Aged 13, there was a period when sleepovers with friends were accompanied by the watching of a horror film. Despite protestations, I have therefore seen various numbers of Saw films in no particular order, The Ring, The Grudge, What Lies Beneath, Scream, Wrong Turn and the few parts of It during which I brought myself to look at the screen (not recommended). Not only did this result in sleepless nights and a fear of taking my eyes off the mirror in the bathroom, in case I blinked and found some monstrous being had appeared there, but I also could not see any reason to watch the films in the first instance. I did not find them entertaining or clever or cathartic. And they all seemed to end at random, as if the lead actress simply couldn’t back-brush her hair anymore that day or the writers had temporarily run out of horrendous uses for chicken wire, so that there was neither closure nor a great deal of sense in the ending but merely a certainty that there would be another film a year later in which much of the same occurred, very likely more violently.
Friday, 2 February 2018
In anticipation of the Costa Book Awards announcement on 30th January, I began feverishly to read Jon McGregor’s Reservoir 13. I stopped only when I forced myself to take a break and think some more on what I had read and, I’ll admit, to have a night’s fitful sleep before continuing. Between the afternoon when I had started reading and the morning when I finished, Helen Dunmore’s collection of poetry had won the award. I had announced just prior to this news that it was surely between Rebecca Stott’s In the Days of Rain and Reservoir 13. To me, the only reason it would not be the latter was that the novel won it last year and it was a different category’s turn.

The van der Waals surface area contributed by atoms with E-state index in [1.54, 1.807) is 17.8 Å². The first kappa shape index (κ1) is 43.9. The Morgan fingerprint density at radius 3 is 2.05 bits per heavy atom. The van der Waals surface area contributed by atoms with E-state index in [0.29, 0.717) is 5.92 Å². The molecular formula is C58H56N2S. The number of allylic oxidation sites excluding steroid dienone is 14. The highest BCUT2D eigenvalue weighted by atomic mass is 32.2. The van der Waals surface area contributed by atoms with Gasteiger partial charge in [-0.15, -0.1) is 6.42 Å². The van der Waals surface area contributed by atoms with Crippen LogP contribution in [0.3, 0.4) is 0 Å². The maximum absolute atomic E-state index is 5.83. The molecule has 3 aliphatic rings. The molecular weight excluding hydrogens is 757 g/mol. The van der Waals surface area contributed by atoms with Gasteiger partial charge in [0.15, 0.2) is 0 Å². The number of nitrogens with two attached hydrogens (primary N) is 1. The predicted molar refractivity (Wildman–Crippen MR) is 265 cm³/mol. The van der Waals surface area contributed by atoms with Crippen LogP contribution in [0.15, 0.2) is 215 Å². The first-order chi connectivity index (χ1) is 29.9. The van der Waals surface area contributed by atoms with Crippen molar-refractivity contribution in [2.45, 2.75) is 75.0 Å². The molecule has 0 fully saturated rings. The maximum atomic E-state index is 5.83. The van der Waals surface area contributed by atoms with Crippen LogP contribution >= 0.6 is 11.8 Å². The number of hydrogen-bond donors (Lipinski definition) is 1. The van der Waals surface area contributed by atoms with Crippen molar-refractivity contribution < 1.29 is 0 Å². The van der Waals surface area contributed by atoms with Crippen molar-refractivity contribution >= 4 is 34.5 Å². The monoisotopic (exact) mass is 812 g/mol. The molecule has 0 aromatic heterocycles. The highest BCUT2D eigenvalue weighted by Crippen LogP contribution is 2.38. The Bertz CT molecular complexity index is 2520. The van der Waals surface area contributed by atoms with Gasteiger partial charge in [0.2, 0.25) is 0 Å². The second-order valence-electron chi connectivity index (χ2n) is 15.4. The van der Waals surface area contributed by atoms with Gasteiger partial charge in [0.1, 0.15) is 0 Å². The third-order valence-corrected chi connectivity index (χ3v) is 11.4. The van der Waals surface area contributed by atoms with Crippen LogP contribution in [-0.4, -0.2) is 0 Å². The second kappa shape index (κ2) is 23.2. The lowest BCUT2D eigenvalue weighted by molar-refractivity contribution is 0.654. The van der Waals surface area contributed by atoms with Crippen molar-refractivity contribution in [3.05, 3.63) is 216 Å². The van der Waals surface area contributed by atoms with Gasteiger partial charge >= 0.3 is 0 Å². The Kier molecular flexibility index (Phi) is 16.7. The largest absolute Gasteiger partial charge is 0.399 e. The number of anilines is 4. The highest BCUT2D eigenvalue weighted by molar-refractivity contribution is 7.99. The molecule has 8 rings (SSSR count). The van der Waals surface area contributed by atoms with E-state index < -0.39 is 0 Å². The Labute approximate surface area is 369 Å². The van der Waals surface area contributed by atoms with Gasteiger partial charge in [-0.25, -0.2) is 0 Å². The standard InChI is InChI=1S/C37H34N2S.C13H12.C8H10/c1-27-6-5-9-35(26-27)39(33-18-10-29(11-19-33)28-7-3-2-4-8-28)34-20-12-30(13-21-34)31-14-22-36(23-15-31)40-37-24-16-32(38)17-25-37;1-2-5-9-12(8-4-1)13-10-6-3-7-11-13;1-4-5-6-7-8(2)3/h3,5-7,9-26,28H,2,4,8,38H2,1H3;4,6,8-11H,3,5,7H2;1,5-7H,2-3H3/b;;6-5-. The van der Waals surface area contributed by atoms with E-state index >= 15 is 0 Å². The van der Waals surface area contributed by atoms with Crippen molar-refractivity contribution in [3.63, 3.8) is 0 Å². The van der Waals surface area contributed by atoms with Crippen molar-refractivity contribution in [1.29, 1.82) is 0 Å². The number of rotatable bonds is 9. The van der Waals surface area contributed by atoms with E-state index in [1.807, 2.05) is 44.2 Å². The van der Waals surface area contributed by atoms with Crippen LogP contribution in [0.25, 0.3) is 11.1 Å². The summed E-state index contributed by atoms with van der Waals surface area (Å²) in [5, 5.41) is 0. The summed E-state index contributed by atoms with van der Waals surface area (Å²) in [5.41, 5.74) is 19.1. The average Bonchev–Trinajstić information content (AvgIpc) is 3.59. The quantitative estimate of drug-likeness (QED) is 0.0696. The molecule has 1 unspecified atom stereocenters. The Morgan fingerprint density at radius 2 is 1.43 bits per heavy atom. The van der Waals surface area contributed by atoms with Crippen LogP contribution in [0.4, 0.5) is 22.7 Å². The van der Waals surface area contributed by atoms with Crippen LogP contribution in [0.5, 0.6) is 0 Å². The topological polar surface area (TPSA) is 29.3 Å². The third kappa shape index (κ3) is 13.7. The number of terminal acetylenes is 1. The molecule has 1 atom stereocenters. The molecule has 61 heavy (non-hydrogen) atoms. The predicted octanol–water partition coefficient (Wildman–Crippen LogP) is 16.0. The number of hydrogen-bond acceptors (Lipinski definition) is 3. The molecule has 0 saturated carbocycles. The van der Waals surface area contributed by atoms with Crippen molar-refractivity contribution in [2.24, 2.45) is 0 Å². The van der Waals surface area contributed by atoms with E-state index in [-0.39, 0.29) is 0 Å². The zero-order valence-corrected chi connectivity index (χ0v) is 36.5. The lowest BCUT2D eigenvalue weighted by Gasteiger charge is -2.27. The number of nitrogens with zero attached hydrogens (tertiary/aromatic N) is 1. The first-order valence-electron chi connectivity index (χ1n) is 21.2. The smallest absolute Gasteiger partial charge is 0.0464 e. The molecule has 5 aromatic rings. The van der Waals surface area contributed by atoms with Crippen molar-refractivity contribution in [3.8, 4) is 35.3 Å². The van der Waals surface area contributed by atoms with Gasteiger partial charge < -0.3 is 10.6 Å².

Wednesday, 31 January 2018
A game of draughts to decide who must throw the queen to the lions; a corpse remaining warm enough to hatch eggs; one hundred cats and a badger chasing a saint; games of Pigeon Fly; nymphs running through gardens cared for by nuns; sisters with wings drinking blood; rabbits feasting on decomposed meat; lovers stolen while you wait; young girls collecting the heads of poultry; masked balls with moustaches on the menu; underwear flying each day from a traffic island; society beauties knitting spiders’ webs; Russian rats trained for surgery; mothers who are cows, grandmothers who are umbrellas, live jaguars made of stone. And everywhere, horses. Horses leading you to Fearful parties, girls that become horses, magpies that become horses, rocking horses that become, well, horses, horses that trample a woman but are also the child in her womb…
Friday, 19 January 2018